Figure 4.

Various scenarios for assisted migration. Restorations (indicated by filled squares) can source propagules from single or multiple populations (indicated by filled circles). Assisted migration within a species' range (A) can include movement of propagules connecting disjunct portions of a range (shown at left) or can take place over time in a stepping stone fashion (shown in center). Example B shows assisted migration beyond a species’ historical range.



There are numerous other factors that may affect how one sources seed for a restoration project, some biological (Table 2), some practical. For instance, the condition of the site to be restored should be considered. If it is highly degraded or altered from the original condition, local provenance may not be as important. Previously adapted populations may no longer be appropriate when soil chemistry or structure, fire regime, or other properties have been drastically changed (Leger 2008). Introduced pests and pathogens, such as Phytophthora cinnamomi (Rands) in Australia, can similarly change environments enough that local seed sources, or even species, cannot succeed (Lesica and Allendorf 1999; Broadhurst et al. 2008; Johnson et al. 2010). Another factor to consider is landscape history. Patterns of genetic diversity and their applications for seed zone delineation may be quite different in relatively young, postglacial landscapes like the US tallgrass prairie compared to more ancient, stable landscapes like the southwest Australia floristic region ( Hopper 2009; Kramer and Havens 2009). One might expect a greater degree of local adaptation and consequently smaller seed zones in ancient landscapes, but this remains to be tested on a broad scale.

Table 1.

Types of seed sourcing, modified from Breed et al. (2013), with their description, benefits, risks and most appropriate uses.


For individual species, local seed sourcing may be more important for geographically narrow endemics and edaphic endemics than for more widespread species. The same may be true for species that have a long history of existing in relatively isolated sites with little gene flow between them, compared to those from recently fragmented sites that were historically connected by long distance gene flow (Fenster and Galloway 2000; Frankham et al. 2011). For example, in populations that have had minimal gene flow for over 500 years or 20 generations, outbreeding depression leading to maladaptation becomes increasingly likely, and it may be more important to match environmental conditions (between source and restoration sites) in order to limit potential negative effects (Frankham et al. 2011).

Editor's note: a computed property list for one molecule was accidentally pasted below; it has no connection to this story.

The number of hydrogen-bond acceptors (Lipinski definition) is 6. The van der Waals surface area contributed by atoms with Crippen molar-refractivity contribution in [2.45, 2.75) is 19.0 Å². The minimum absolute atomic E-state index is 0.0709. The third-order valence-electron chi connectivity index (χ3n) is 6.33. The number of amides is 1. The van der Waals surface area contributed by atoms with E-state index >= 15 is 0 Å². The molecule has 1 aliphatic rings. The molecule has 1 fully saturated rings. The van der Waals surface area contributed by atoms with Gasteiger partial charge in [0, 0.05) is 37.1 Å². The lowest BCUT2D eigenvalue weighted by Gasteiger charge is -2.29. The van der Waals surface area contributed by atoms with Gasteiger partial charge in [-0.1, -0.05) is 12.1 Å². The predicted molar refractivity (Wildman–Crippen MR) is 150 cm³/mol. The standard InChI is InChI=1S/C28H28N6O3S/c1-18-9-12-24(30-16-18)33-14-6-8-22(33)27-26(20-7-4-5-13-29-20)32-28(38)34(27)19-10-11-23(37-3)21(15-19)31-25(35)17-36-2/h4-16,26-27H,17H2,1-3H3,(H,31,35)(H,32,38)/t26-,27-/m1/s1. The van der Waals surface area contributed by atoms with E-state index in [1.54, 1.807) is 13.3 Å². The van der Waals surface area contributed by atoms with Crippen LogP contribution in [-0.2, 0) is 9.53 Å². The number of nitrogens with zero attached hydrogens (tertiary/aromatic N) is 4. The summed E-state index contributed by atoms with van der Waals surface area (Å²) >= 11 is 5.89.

Table 2.

Species and habitat characteristics that may influence seed sourcing decisions.


On the more practical side, the scale and urgency of restoration will factor into seed sourcing decisions. Some projects are able to wait until appropriate seed sources are collected and bulked. For instance, the planned restoration of a few hundred acres of grazed pastureland to native tallgrass prairie may be able to wait a few years in order for suppliers to produce the materials specified for the project by the land manager. At the other extreme, restoration (or at least rehabilitation/revegetation) may need to happen almost immediately after severe wildfires, especially in mountainous regions because of erosion risks. These fire events are unplanned, unpredictable, and large-scale; millions of hectares burn every year in the United States. It is impossible to have enough local, source-identified seed of all the species needed to address every postwildfire restoration need immediately. These projects may need to be approached in a stepwise manner. For instance, an annual or short-lived cover crop could stabilize the site, followed by planting of a few appropriately sourced early serai species, followed by the addition of materials specified and grown for the project in later years. This approach would require the development and storage of source-identified “work horse” species representing numerous seed zones for several early serai species. Increased seed storage capacity, such as the recently built Bureau of Land Management Seed Warehouse in Nevada, will be critical to the success of these projects.